Sleep well and wake up smart

Sleep well and wake up smart

 Now, a new study has found that having a nap before you learn is important too.
Researchers at the University of California, Berkeley, found that volunteers who took a 100-minute nap before an memorisation task scored on average 20 per cent higher that those who participated in the task without snoozing first.

“It really seems to be the first evidence that we’re aware of that indicates a proactive benefit of sleep,” study co-author Matthew Walker, a professor of psychology and neuroscience, said.

“It’s not simply enough to sleep after learning. It turns out you also need to sleep before learning,” Walker told LiveScience.

Earlier, research has found that dreams boost learning, with one study suggesting a 90-minute nap may help lock in long-term memories.

But Walker’s research found that another phase of sleep, called nonrapid eye movement, is most closely linked to the learning boost provided by a nap. For their study, the researchers recruited 44 volunteers who were first given a task to memorise 100 names and faces and then tested for how well they recalled them.
Next, the researchers tucked half of the volunteers in for a 100-minute nap in the afternoon. The scientists measured the napping volunteers’ brain waves as they slept. The other group of participants stayed awake and did daily activities as they normally would. At 6 pm, both groups memorised another set of 100 faces and names and were tested on their memory.

The first major finding, Walker said, was that learning ability degrades as the day wears on. Volunteers who didn’t nap did about 12 per cent worse on the evening test than they did on the morning test.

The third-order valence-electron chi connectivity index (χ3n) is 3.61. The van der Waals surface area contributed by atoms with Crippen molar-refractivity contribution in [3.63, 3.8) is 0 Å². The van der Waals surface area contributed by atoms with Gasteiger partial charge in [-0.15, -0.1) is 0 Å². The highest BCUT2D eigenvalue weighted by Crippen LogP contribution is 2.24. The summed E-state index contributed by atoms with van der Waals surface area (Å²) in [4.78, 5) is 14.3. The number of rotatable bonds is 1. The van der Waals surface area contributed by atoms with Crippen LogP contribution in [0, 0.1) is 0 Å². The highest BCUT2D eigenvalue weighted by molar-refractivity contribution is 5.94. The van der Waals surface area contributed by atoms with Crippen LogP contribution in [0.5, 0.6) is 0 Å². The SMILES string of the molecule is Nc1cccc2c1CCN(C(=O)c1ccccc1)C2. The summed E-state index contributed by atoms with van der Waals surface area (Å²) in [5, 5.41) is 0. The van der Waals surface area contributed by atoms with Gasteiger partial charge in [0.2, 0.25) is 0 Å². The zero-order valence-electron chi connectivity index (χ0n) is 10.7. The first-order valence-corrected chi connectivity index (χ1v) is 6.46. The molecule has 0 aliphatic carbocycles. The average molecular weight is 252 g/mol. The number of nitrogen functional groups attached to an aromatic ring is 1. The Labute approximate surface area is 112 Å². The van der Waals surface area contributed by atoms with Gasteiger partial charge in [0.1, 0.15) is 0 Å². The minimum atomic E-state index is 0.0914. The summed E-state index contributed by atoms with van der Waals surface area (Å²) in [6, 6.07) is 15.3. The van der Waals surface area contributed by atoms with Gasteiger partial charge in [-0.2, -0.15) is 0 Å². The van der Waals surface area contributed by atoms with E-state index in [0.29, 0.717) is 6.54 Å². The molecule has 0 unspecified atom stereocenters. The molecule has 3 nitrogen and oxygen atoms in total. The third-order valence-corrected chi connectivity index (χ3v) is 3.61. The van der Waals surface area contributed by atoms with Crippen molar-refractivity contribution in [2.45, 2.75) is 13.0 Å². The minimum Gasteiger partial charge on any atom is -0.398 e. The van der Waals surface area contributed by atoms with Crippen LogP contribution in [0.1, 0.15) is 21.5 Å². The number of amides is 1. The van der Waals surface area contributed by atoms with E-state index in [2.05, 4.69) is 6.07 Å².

But shut-eye not only reversed those effects, it gave a memory boost: Napping test-takers did about 10 per cent better on the evening test than they did on the morning test.

In all, the difference in scores between non-nappers and nappers was about 20 per cent, Walker said.

According to the scientists, a short, synchronised burst of electrical activity called a sleep spindle plays a crucial role in boosting memory. The spindle lasts about one second and can occur 1,000 times per night during NREM sleep.

People who had more of these spindles showed the most refreshment in learning capacity after their nap, Walker said. The researchers believe that the sleep spindles are working to transfer information from the hippocampus—a small area deep in your brain where memories are made—to the prefrontal cortex, which serves as long-term storage. That frees up the hippocampus to make new memories, Walker said.

“It’s almost like clearing out your informational inbox of your e-mail so you can start to receive new e-mails the next day,” he said.

NREM sleep and sleep spindle frequency change throughout a person’s life span. Older people, Walker said, have a decline in sleep spindles, suggesting that sleep disruption could be one reason for the memory loss prevalent in old age.